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Curtain call for mentor network which helped hundreds of firms

PUBLISHED: 10:24 14 June 2018 | UPDATED: 10:24 14 June 2018

Members of the Norfolk Knowledge back in 2012. From left, Keith Beck; Andrew Richardson; John Chapman; Gavin Sargent; Richard Garnett, chairman of the Innovation Panel; Henry Head; Barry Dennis; and Mike Kirkham. Picture: Denise Bradley

Members of the Norfolk Knowledge back in 2012. From left, Keith Beck; Andrew Richardson; John Chapman; Gavin Sargent; Richard Garnett, chairman of the Innovation Panel; Henry Head; Barry Dennis; and Mike Kirkham. Picture: Denise Bradley

Archant copyright 2012

A voluntary organisation which has mentored 500 Norfolk businesses and entrepreneurs over the past decade is winding down its operations.

Christy Lewis-Phillips, founder of The Massage Hut at The Grove in Cromer. Picture: Jonathan LewisChristy Lewis-Phillips, founder of The Massage Hut at The Grove in Cromer. Picture: Jonathan Lewis

Norfolk Knowledge, which is supported by and supports the work of the University of East Anglia and Norwich Business School, was formed in 2009 by a group of volunteer business people and managers.

After initially focusing on helping small companies to grow, it went on to provide support for business school students in events such as the graduate trainee management scheme and saw involvement from 100 mentors.

Following discussions about its viability, the network will not take on any more requests for mentoring support and will formally stop operating on August 31 – but the university has offered assurances of its continuing commitment to support graduate entrepreneurship and the business community.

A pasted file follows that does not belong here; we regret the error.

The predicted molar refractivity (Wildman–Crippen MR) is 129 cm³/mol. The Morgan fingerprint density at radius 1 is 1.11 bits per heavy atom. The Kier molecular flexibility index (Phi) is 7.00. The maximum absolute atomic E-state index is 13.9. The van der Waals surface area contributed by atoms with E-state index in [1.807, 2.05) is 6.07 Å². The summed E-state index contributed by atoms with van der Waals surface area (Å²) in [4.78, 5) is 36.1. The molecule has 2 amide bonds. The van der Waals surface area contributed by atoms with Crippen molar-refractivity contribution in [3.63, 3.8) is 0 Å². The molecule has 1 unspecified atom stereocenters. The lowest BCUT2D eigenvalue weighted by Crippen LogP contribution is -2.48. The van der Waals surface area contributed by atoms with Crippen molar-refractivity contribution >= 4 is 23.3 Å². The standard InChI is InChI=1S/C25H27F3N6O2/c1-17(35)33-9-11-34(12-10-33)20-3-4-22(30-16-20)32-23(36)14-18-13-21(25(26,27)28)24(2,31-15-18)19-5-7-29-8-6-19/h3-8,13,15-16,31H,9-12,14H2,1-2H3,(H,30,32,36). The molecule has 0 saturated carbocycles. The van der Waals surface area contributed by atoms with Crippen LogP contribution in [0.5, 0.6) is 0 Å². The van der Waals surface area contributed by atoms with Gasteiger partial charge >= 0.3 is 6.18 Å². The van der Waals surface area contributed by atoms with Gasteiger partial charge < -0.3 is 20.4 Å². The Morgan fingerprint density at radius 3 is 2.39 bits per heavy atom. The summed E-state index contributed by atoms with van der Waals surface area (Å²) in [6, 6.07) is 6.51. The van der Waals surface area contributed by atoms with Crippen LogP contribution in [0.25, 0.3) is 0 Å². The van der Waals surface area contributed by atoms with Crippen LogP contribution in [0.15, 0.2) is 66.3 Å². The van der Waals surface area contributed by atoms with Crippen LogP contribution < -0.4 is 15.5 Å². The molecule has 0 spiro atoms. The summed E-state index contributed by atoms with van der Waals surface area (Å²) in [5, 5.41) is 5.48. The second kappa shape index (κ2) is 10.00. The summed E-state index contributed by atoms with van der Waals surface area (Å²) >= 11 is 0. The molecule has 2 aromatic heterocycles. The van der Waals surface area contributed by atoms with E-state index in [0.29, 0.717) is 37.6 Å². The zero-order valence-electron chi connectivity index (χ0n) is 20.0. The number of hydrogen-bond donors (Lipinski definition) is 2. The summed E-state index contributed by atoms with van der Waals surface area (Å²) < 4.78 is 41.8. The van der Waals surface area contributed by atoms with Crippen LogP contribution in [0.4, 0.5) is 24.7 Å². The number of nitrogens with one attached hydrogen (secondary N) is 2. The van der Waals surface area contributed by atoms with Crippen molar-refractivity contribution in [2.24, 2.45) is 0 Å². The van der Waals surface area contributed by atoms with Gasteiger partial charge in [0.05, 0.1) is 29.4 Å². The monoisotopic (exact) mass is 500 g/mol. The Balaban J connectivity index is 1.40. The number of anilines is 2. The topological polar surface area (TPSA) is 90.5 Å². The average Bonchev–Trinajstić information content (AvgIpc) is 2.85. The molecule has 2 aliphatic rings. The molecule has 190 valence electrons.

Peter Schmidt-Hansen, chairman of the Norfolk Knowledge management team, said there had been a need for the group when it started in the aftermath of the financial crash.

But a change in the landscape of business support meant demand for its services had gradually decreased.

“Norfolk Knowledge was able to contribute its considerable range of competencies and experience to those [small business] owners in a way that was simple, free and without complicated contractual obligation,” Mr Schmidt-Hansen said.

“However, since that time, many more options for small business support have become available, often with financial support through loans or grants.”

He added: “The Norfolk Knowledge members and management team can be justly proud of their achievements over the last 10 years, knowing they have supported the local business community in a positive way.”

Prof Paul Dobson, the head of Norwich Business School, said: “Helping small businesses grow 
is vital to the local economy in creating jobs and prosperity, and the assistance provided by 
Norfolk Knowledge has provided 
a lasting benefit for local businesses as well as serving our students.”

An event to celebrate the work of Norfolk Knowledge is planned for the evening of Thursday, September 13.

Case study

One of the businesses to benefit from Norfolk Knowledge was The Massage Hut in

Cromer.

Massage therapist Christy Lewis-Phillips wanted to start her own business but wanted guidance, and sought help from the network.

Following several months of mentoring she launched her business in December 2017.

She said the network had been “absolutely crucial” to her in setting up on her own and that its loss was a “real shame”.

“It might just be that other businesses are offering the same kind of service and there are too many people in the marketplace, but for me Norfolk Knowledge hit just the right spot,” she said.

Mrs Lewis-Phillips was mentored by Catherine Wedge-Clarke, who she says she still keeps in contact with.

“I go back to her to refocus – without that it would be easy to go off on a tangent and confuse yourself,” she said.

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